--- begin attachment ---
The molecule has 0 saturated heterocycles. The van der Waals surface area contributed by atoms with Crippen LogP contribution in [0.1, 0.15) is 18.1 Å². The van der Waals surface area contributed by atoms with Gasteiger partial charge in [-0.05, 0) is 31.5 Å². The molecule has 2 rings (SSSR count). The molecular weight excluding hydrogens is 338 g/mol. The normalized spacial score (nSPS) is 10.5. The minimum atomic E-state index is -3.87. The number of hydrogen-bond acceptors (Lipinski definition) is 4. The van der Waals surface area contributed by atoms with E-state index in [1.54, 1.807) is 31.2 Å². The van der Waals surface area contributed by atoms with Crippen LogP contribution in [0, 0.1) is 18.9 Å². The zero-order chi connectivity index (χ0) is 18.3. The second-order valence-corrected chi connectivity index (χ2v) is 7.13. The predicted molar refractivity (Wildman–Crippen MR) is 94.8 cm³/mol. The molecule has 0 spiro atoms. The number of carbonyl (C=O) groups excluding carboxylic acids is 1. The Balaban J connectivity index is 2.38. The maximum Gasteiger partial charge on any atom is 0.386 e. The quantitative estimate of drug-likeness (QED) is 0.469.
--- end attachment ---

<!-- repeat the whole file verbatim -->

The molecule has 0 saturated heterocycles. The van der Waals surface area contributed by atoms with Crippen LogP contribution in [0.1, 0.15) is 18.1 Å². The van der Waals surface area contributed by atoms with Gasteiger partial charge in [-0.05, 0) is 31.5 Å². The molecule has 2 rings (SSSR count). The molecular weight excluding hydrogens is 338 g/mol. The normalized spacial score (nSPS) is 10.5. The minimum atomic E-state index is -3.87. The number of hydrogen-bond acceptors (Lipinski definition) is 4. The van der Waals surface area contributed by atoms with E-state index in [1.54, 1.807) is 31.2 Å². The van der Waals surface area contributed by atoms with Crippen LogP contribution in [0, 0.1) is 18.9 Å². The zero-order chi connectivity index (χ0) is 18.3. The second-order valence-corrected chi connectivity index (χ2v) is 7.13. The predicted molar refractivity (Wildman–Crippen MR) is 94.8 cm³/mol. The molecule has 0 spiro atoms. The number of carbonyl (C=O) groups excluding carboxylic acids is 1. The Balaban J connectivity index is 2.38. The maximum Gasteiger partial charge on any atom is 0.386 e. The quantitative estimate of drug-likeness (QED) is 0.469.